The Long-Term Hazards of Eating In February, the Department of Agriculture issued a nation-wide recall of 144 million

pounds of suspect beef. It was the largest recall in U.S. history. Apparently, some of the beef had been prepared from sick or “downer” cattle and much of the meat had been shipped to federal food assistance programs such as the National School Lunch Program. The Department later issued a press release noting, “The United States enjoys one of the safest food supplies in the world.” Despite that assurance, food-related illnesses remain a significant public health problem. Each year in the U.S. there are approximately 80 million cases of food-borne illness. An estimated 300,000 people are hospitalized by “food poisoning” and 5,000 deaths occur annually. All of us have experienced a day or two of an illness we attributed to something we ate. These awful episodes usually are brief and without any lasting consequences. But that’s not always the case. Sometimes a cheeseburger or a piece of sushi can become a life-altering event. Between brief illness and unexpected death are a number of possible chronic after-effects or “sequelae.” These lingering conditions include arthritis, renal disease, neurological complications, and gastrointestinal disorders. It is estimated that chronic sequelae may occur in 2-3% of all food-borne illnesses. The best-known example may be E. coli O157, which has been found in contaminated hamburger meat. This bacterial strain produces a powerful toxin that ruptures red blood cells, damages kidneys, and causes a condition called Hemolytic Uremic Syndrome (HUS). It is the principal cause of kidney failure in children under the


age of five. Dialysis is often required during recovery, and lifelong complications may include blindness, paralysis, and abnormal kidney function. Many types of bacteria normally associated with food-borne illnesses also can cause arthritis by spreading into joints to cause inflammation and permanent joint damage. Other food-borne bacteria such as Salmonella, Campylobacter, Shigella, and Yersinia may cause a “reactive arthritis” after infection. This type of arthritis seems to an immunologic reaction between certain genetic strains of bacteria and genetically predisposed individuals. For example, people with a genetic marker called HLA-B27 have an 18-fold greater risk of developing reactive arthritis following a food-related infection. Another serious complication is Guillain-Barré Syndrome (GBS). It is usually caused by a bacterium called Campylobacter jejuni, which is frequently found in undercooked poultry. GBS often begins with tingling sensations and muscle weakness in the feet and legs. Progressive muscle weakness may lead to difficulty speaking and swallowing, back pain, low blood pressure, and paralysis of the respiratory muscles. About 30% of patients require a ventilator in order to maintain normal respiration. GBS is a type of autoimmunity in which the patient’s own antibodies attack peripheral nerves following exposure to Campylobacter. Treatment involves removing harmful antibodies from the blood (plasmapheresis) or giving high doses of pooled antibodies (IVIG) to block the patient’s auto-antibodies. Recovery may take weeks or years, and about 30% of GBS patients still have residual weakness three years later.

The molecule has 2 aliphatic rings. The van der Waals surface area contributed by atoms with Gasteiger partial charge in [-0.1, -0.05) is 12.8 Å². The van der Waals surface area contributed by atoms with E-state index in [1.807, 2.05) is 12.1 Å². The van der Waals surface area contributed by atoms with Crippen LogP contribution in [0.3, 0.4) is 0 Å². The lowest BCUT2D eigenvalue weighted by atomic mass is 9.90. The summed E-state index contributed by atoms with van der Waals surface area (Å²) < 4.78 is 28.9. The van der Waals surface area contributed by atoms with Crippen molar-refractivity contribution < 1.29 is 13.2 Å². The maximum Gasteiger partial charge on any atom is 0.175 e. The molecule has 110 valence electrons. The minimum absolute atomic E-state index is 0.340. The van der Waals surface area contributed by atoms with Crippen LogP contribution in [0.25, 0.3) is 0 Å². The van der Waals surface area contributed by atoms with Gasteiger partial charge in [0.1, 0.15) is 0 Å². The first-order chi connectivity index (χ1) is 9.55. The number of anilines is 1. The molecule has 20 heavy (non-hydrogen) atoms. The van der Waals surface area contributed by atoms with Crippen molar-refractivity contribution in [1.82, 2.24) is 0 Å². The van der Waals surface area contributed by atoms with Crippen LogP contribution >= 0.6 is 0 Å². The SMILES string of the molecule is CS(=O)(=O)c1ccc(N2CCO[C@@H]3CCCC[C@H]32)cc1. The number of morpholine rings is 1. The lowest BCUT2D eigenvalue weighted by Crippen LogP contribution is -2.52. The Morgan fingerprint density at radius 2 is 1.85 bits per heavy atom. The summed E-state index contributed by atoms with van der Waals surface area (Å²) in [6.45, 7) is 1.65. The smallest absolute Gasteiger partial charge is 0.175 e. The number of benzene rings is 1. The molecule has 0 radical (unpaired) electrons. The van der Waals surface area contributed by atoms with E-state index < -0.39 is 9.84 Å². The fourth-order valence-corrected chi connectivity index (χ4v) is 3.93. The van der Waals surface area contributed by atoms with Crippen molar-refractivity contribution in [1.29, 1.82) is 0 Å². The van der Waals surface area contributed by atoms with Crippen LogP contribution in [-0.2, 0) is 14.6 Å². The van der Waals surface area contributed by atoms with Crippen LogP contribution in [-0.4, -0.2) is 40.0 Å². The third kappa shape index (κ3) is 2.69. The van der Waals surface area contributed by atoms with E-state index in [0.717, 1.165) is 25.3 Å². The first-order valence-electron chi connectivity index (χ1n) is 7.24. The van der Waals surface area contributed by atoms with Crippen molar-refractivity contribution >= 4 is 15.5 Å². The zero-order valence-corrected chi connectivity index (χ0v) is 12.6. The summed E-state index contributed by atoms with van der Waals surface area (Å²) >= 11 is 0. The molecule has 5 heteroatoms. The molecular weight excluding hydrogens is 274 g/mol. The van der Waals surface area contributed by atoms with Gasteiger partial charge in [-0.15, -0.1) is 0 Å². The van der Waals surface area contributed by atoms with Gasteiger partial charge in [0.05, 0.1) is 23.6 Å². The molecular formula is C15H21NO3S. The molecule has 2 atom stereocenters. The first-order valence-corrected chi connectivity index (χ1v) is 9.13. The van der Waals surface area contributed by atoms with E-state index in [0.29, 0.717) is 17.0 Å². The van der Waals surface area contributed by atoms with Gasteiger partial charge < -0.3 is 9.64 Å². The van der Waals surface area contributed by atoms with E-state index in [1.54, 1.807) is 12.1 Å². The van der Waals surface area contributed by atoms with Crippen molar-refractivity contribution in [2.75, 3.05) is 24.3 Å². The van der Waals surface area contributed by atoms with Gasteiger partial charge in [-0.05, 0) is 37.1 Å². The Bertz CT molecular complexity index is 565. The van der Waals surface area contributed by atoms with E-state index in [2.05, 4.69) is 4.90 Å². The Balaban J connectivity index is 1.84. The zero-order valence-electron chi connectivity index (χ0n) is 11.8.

Various bacteria, amoebas, parasites, and rotaviruses may cause severe cases of diarrhea lasting for months or years. This chronic stress on the gastrointestinal system leads to loss of fluids, anorexia, and poor absorption of vital nutrients. Toxins also are important causes of food poisoning and chronic sequelae. One of the best known is Ciguatera, which is often found in barracuda, jacks, snappers and groupers. The toxin is produced by tiny plankton drifting in the warm oceans of the world. The plankton and toxins are ingested by small fish, which are eaten by larger fish, which are eventually eaten by people. The principle Ciguatera toxin is resistant to heat, stomach acid, drying, salting, smoking and marinating. Initial symptoms are typical of most food poisoning cases, but chronic symptoms may include serious neurological symptoms that may be mistaken for chronic fatigue, multiple sclerosis, or even brain tumors. Treatment and full recovery are both difficult. Similarly, the toxin that accumulates in shellfish during “red tide” algal blooms also survives cooking to cause serious and persistent neurological sequelae. As with Ciguatera, treatment is difficult. Sometimes some foods are dangerous, but we still have to eat. Given that reality, the Centers for Disease Control and Prevention (CDC) set up two national networks (FoodNet and PulseNet) to detect new outbreaks of food-borne illnesses. A patient advocacy group ( also started a national registry of patients with long-term, food-related health problems. Earlier this month, CDC’s food expert, Robert Tauxe, was quoted as saying, “…if [the registry] stimulates interest and suggests that there are possible long-term health effects that haven’t been considered, then it is potentially useful.”